At 3Point we are of the opinion that cloud computing is rapidly evolving to the point that eventually nearly every corner of business will be impacted. We see nearly all segments of technology, from semiconductors to enterprise software to mobility, becoming significant elements of the cloud.
However, as we have mentioned in this space before, cloud computing hype is beginning to peak which could lead to confusion and delayed market acceptance. As an undercurrent to the hype, there is also a steady drumbeat of cloud naysayers, populating the blogosphere with the opinion that cloud computing is nothing but fog and will fall short of its ideal.
A quick Google search finds articles such as Money magazine’s “Cloud Computing is for the Birds” and AdAge’s “This Cloud (Computing) Has No Silver Lining,” which present arguments and opinion that cloud computing is not all as promised. Even respected McKinsey & Company released a study last year that painted the cloud in shades of dark gray saying that while the cloud provided some benefits for smaller companies, large companies could lose money through cloud adoption. And industry luminaries such as Larry Ellison continue to rant against the cloud as old news, nonsense and water vapor.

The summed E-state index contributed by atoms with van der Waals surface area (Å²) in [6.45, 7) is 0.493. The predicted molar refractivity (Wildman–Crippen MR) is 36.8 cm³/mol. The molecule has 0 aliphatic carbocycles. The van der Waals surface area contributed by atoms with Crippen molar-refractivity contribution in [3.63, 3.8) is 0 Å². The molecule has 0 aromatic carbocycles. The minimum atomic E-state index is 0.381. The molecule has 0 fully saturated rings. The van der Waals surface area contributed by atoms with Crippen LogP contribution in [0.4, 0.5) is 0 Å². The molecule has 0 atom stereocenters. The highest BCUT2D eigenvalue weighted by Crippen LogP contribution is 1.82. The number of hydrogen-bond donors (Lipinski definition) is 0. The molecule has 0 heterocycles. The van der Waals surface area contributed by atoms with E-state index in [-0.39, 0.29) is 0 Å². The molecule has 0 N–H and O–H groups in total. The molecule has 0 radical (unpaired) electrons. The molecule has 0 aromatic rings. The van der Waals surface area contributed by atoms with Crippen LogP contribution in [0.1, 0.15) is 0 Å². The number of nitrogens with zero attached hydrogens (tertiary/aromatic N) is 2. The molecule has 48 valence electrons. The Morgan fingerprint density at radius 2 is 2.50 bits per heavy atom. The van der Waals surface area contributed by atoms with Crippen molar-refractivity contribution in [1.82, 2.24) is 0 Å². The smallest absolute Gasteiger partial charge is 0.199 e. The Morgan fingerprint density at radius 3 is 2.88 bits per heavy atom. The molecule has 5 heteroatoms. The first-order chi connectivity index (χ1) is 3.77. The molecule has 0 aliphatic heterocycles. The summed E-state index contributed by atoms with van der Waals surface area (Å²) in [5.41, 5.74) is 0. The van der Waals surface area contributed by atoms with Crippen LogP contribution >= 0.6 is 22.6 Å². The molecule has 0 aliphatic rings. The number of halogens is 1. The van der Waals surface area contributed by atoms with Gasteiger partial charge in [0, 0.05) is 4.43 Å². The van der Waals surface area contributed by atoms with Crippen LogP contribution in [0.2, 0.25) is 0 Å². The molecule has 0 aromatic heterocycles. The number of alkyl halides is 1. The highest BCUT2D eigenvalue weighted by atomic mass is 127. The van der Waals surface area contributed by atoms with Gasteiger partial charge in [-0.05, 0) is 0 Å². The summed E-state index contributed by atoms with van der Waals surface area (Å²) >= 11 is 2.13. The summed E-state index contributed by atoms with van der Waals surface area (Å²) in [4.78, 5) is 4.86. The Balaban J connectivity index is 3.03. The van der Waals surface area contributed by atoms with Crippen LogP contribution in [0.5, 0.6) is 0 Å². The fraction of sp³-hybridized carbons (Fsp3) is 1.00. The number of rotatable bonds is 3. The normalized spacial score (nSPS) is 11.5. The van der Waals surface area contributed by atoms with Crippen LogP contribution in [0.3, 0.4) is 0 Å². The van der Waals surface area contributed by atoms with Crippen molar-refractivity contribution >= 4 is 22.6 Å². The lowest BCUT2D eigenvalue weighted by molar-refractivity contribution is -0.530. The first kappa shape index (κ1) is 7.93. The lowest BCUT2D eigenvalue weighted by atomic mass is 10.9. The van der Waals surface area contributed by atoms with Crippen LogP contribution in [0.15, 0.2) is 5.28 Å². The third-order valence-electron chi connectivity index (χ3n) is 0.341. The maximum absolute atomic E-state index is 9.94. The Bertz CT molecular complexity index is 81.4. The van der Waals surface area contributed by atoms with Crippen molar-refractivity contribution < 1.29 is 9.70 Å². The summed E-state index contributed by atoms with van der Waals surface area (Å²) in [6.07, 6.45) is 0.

There is even a Facebook page devoted to debunking the cloud suggesting “Join if you think that cloud computing is a horrible idea” and posted commentary like “It's a funny word for "web services". It's been around forever, and it still kinda sucks. Calling it "cloud computing" doesn't make it any more practical.”
This skeptical opinion also appears to permeate some large corporations, like P&G, as reported by VentureBlog. “What is interesting, however, is that one thing they aren't trying are cloud services. It was made clear that P&G runs everything behind their own firewall. And they have no intention of moving any part of their infrastructure into the cloud. P&G's view of the enterprise is pretty old school.”
This presents a challenge for companies bringing cloud-related products and services to market. Not only must they present a compelling case for their individual success, they must present a solid argument for cloud computing.
We welcome your comments and opinion on this topic:
Is the skepticism of the cloud well-founded?
How might companies rise above this fog of negativity?
What companies are doing a good job with the cloud?
Is any company other than Saleforce.com doing a good job of marketing cloud computing?